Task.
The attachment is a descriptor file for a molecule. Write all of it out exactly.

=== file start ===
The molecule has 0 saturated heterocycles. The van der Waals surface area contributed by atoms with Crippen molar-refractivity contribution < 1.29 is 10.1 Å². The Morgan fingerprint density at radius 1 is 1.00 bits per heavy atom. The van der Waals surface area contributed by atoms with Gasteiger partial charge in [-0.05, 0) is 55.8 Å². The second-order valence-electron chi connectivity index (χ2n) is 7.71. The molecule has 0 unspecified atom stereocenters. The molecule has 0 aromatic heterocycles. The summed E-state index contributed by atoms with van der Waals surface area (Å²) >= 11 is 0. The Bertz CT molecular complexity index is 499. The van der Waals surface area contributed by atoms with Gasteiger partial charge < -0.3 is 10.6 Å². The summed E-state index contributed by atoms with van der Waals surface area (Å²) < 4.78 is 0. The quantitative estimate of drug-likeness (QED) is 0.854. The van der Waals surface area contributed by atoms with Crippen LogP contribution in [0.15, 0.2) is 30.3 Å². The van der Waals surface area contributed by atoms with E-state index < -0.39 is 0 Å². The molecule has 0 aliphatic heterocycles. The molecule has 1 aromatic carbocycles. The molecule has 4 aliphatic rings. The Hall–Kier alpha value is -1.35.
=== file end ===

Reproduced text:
The molecule has 0 saturated heterocycles. The van der Waals surface area contributed by atoms with Crippen molar-refractivity contribution < 1.29 is 10.1 Å². The Morgan fingerprint density at radius 1 is 1.00 bits per heavy atom. The van der Waals surface area contributed by atoms with Gasteiger partial charge in [-0.05, 0) is 55.8 Å². The second-order valence-electron chi connectivity index (χ2n) is 7.71. The molecule has 0 unspecified atom stereocenters. The molecule has 0 aromatic heterocycles. The summed E-state index contributed by atoms with van der Waals surface area (Å²) >= 11 is 0. The Bertz CT molecular complexity index is 499. The van der Waals surface area contributed by atoms with Gasteiger partial charge < -0.3 is 10.6 Å². The summed E-state index contributed by atoms with van der Waals surface area (Å²) < 4.78 is 0. The quantitative estimate of drug-likeness (QED) is 0.854. The van der Waals surface area contributed by atoms with Crippen LogP contribution in [0.15, 0.2) is 30.3 Å². The van der Waals surface area contributed by atoms with E-state index < -0.39 is 0 Å². The molecule has 0 aliphatic heterocycles. The molecule has 1 aromatic carbocycles. The molecule has 4 aliphatic rings. The Hall–Kier alpha value is -1.35.